A commercial real estate company can be organized in several ways, and usually has overlapping structures. For example, a real estate brokerage company probably would be organized as a group of licensed salespeople overseen by a licensed broker. Those salespeople might simultaneously be categorized as independent contractors supplying services to a sole proprietor. For business development purposes, that same staff might also be organized by market area or type of real estate.

Organization by Licensing Status

Every U.S. state requires people to hold a real estate license if they interact with the public in regard to a real estate activity or service. There are two primary licensing categories, requiring the junior licensee to be supervised by someone holding the senior license. The salesperson license is obtained first. After meeting a variety of requirements including completing intensive education courses and passing a comprehensive exam, the salesperson may earn a broker license. Any commercial real estate company involved in selling or leasing real estate for a third party would be organized as a licensed brokerage, with salespeople under the authority of a broker.

Use of Independent Contractors

Perhaps the most common structure for a commercial real estate company involves independent contractors. These companies often have a sole owner acting as a broker, offering a set of common resources to licensed salespeople who are independent contractors. The salespeople are under the supervision of the broker from a licensing perspective but are largely responsible for their own business activities. The parties have an agreed compensation structure but little liability toward each other.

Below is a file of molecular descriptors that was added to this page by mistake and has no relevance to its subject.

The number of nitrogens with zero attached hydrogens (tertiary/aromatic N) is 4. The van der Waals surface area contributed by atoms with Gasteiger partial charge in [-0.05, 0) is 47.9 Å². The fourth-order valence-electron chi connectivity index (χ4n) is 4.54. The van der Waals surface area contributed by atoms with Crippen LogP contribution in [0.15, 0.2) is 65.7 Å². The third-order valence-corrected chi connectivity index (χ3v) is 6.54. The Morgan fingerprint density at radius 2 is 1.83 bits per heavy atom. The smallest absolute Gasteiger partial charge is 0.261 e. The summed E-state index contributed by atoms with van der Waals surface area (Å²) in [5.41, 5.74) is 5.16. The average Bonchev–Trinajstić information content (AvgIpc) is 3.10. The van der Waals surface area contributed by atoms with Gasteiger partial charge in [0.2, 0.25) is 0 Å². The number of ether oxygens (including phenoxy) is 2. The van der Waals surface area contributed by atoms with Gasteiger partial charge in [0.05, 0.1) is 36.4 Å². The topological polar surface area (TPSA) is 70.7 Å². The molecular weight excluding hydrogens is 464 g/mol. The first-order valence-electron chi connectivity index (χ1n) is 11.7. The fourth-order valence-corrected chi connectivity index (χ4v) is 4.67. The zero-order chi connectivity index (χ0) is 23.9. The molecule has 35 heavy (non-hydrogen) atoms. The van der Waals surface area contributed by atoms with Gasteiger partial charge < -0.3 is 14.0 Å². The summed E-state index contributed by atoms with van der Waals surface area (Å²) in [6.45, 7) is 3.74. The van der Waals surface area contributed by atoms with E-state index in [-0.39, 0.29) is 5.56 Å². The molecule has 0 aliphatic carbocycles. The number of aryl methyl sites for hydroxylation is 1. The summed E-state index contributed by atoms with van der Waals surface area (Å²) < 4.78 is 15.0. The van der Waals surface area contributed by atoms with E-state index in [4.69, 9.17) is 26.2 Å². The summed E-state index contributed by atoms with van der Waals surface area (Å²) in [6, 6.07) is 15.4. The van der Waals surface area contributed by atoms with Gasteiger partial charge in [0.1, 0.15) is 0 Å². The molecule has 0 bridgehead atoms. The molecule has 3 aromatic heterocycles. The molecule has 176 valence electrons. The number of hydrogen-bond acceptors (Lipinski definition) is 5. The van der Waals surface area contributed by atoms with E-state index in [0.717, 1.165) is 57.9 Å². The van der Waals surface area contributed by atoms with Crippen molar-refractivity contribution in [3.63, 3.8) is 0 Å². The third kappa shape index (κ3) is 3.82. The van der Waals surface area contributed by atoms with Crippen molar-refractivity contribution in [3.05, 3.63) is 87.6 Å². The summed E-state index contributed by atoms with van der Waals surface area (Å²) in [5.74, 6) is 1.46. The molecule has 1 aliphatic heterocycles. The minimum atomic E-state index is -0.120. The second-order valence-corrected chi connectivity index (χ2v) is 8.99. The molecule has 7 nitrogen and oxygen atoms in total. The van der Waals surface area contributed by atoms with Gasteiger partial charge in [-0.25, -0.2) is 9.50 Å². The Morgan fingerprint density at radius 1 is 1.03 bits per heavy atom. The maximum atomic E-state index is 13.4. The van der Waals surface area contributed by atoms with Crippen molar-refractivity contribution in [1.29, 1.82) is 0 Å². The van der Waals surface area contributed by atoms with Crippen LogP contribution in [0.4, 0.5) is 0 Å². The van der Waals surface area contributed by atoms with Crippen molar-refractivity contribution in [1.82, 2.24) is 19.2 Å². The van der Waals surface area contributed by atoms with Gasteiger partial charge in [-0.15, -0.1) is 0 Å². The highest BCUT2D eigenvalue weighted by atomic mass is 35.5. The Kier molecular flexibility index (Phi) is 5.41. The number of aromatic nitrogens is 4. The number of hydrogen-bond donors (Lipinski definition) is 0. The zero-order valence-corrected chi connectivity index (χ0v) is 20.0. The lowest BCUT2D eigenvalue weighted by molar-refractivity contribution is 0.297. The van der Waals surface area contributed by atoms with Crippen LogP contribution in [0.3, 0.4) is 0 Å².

Organization by Corporate Structure

Some commercial real estate companies are structured as corporations or trusts. Their staff is organized in departments with tiers of seniority. These companies often classify most of their workers as employees and provide an array of benefits. These companies want a high degree of control of their workers, and although they may be real estate licensees, the company also assumes liability for their actions.

A Third Level of Classification

In addition to licensing and worker classification structures, commercial real estate companies are often organized by specialty. To develop greater expertise, some companies will divide their staff among market areas, types of real estate or transaction method. As an example, half of the staff might be involved in representing tenants seeking space to lease, while the other half of the staff stays tightly focused on representing landlords who have available space. The two halves of the company may be further subdivided by creating teams for each sub-market in a metropolitan area.


Because of these many variables, commercial real estate companies are organized in a broad spectrum of structures. Each company hones its structure depending on the applicable licensing law, the degree of control desired by the company owners and the most effective way to generate transactions.

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